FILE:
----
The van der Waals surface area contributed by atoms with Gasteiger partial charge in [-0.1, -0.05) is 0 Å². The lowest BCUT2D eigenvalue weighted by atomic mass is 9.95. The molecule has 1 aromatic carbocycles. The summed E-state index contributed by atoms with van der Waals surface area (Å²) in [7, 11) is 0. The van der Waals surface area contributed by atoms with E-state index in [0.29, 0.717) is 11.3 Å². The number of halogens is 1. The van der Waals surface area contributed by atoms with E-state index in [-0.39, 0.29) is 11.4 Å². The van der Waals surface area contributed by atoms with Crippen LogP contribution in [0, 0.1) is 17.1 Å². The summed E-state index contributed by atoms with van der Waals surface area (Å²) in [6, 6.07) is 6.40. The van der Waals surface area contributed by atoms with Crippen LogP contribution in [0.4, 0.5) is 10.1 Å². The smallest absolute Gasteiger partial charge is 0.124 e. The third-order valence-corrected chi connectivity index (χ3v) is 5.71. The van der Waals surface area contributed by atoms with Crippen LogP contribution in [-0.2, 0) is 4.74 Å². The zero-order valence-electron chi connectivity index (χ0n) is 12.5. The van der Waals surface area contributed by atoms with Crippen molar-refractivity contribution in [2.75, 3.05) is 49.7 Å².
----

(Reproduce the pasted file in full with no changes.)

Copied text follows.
The van der Waals surface area contributed by atoms with Gasteiger partial charge in [-0.1, -0.05) is 0 Å². The lowest BCUT2D eigenvalue weighted by atomic mass is 9.95. The molecule has 1 aromatic carbocycles. The summed E-state index contributed by atoms with van der Waals surface area (Å²) in [7, 11) is 0. The van der Waals surface area contributed by atoms with E-state index in [0.29, 0.717) is 11.3 Å². The number of halogens is 1. The van der Waals surface area contributed by atoms with E-state index in [-0.39, 0.29) is 11.4 Å². The van der Waals surface area contributed by atoms with Crippen LogP contribution in [0, 0.1) is 17.1 Å². The summed E-state index contributed by atoms with van der Waals surface area (Å²) in [6, 6.07) is 6.40. The van der Waals surface area contributed by atoms with Crippen LogP contribution in [0.4, 0.5) is 10.1 Å². The smallest absolute Gasteiger partial charge is 0.124 e. The third-order valence-corrected chi connectivity index (χ3v) is 5.71. The van der Waals surface area contributed by atoms with Crippen LogP contribution in [-0.2, 0) is 4.74 Å². The zero-order valence-electron chi connectivity index (χ0n) is 12.5. The van der Waals surface area contributed by atoms with Crippen molar-refractivity contribution in [2.75, 3.05) is 49.7 Å².